Shanghai tracks coronavirus cases, Beijing restricts taxi services

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© Reuters. A medical worker in a protective suit collects swab samples from residents for nucleic acid testing outside a closed entrance to a building during the lockdown in Shanghai, China, May 12, 2022, during the coronavirus disease (COVID-19) pandemic .Reuters/Ali

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By Brenda Goh and Martin Quin Pollard

SHANGHAI/BEIJING (Reuters) – Shanghai authorities on Thursday launched an investigation into the city’s last COVID-19 cases, hoping to clear the way out of a painful six-week lockdown, while Beijing restricted taxi services to control its outbreak. Small.

The Chinese business hub of 25 million people has been tightening its lockdown in recent days to finally wipe out the virus by the end of the month, making some major strides, data this week showed.

Mass testing in Shanghai detected just two new cases on May 11 outside the area facing the strictest restrictions, officials said on Thursday, but that was no more than two more than the day before.

Notably, the cases were detected in two of the city’s 16 districts (Xuhui and Fengxian), which authorities said this week were among the eight to achieve “zero-COVID” status. One, there are no community cases for three consecutive days.

The latest case shows the difficulty of completing the highly transmissible variant of Omicron despite some of the harshest restrictions China has imposed since the virus emerged in the city of Wuhan in late 2019.

The new infections have also raised concerns about how long a return to normal life under China’s uncompromising “zero-coronavirus” policy may take after the lockdown is finally lifted.

Yu Linwei, deputy governor of Xuhui District, told a news conference that the district will not relax its anti-epidemic work, ensure everyone is tested and isolate new cases and their close contacts as soon as possible.

“We dare not slack off,” he said.

Some residents in the area, who have been allowed to leave their yards for walks and grocery shopping in recent days, said they had been notified that they could not leave their homes and were preparing for more testing.

Overall, Shanghai reported 1,305 new local asymptomatic coronavirus cases on May 11, up from 1,259 a day earlier and 144 symptomatic cases down from 228. But these areas are already under the strictest control.

Cases found in relatively liberal communities were the most closely watched for clues about where the Shanghai outbreak was headed. After a period of zero cases in those regions, other Chinese cities under similar lockdowns have begun to ease restrictions.

Global outliers

The number of cases in China is a fraction of the world’s major cities as most countries lift “coexist with the virus” restrictions, even as infections continue to spread.

China has bucked the trend and doubled down on its “zero epidemic” policy, with restrictions on hundreds of millions of people in dozens of cities, causing significant economic losses and disruptions to international trade and supply chains.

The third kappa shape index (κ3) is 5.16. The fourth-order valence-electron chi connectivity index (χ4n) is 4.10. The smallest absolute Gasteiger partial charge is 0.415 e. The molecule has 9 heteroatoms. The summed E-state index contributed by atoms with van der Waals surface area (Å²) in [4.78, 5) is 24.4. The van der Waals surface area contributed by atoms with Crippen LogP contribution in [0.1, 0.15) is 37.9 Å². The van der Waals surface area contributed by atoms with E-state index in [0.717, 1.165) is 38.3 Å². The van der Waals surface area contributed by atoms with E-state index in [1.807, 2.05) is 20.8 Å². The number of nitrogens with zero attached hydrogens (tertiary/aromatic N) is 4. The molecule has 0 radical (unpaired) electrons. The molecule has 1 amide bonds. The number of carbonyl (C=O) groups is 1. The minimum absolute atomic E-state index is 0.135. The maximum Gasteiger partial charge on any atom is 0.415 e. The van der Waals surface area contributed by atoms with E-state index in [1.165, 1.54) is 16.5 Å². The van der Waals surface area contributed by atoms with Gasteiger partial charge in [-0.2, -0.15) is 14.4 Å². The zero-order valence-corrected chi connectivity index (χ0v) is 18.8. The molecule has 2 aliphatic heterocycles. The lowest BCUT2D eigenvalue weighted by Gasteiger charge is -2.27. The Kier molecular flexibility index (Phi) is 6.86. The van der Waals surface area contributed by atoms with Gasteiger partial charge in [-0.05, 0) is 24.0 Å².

But China says it is saving lives.

It noted 1 million deaths from the coronavirus in the U.S. and many more elsewhere, with its official death toll just over 5,000 since the pandemic began.

Tedros Adhanom Ghebreyesus, director-general of the World Health Organization, said this week that China’s policies were “unsustainable”, prompting angry condemnation from Beijing and censorship of his “irresponsible” remarks.

The capital Beijing reported 46 new COVID cases on May 11, up from 37.

On Wednesday evening, Beijing announced the suspension of taxis and ride-hailing services in parts of Chaoyang District, the city’s biggest epicenter of the outbreak, and two other districts.

Authorities there have banned dine-in services at restaurants, closed some malls, entertainment and tourist venues, suspended parts of the bus and subway system, and imposed lockdowns on some residential buildings.

After tightening restrictions early in the outbreak, Beijing fared much better than Shanghai during the latest outbreak.

“A dystopian nightmare”

In an apartment building in central Shanghai’s Jing’an district, residents were again told they could not leave their apartments after being allowed to walk around the complex last week.

Stephanie Sam, a 27-year-old building resident, said on the WeChat social media site: “Despite the restrictions, those 10 minutes of freedom, being able to get some fresh air outside my building and walk the dog, gave me stay awake.”

Re-tightening the curbs “eliminates my last hope that this dystopian nightmare will end soon,” she said.

The district has reported zero community cases and, like the rest of the city, has entered what authorities call a “silent management mode.”

This often means planks or fences around buildings, no deliveries, and residents are again confined to their homes.

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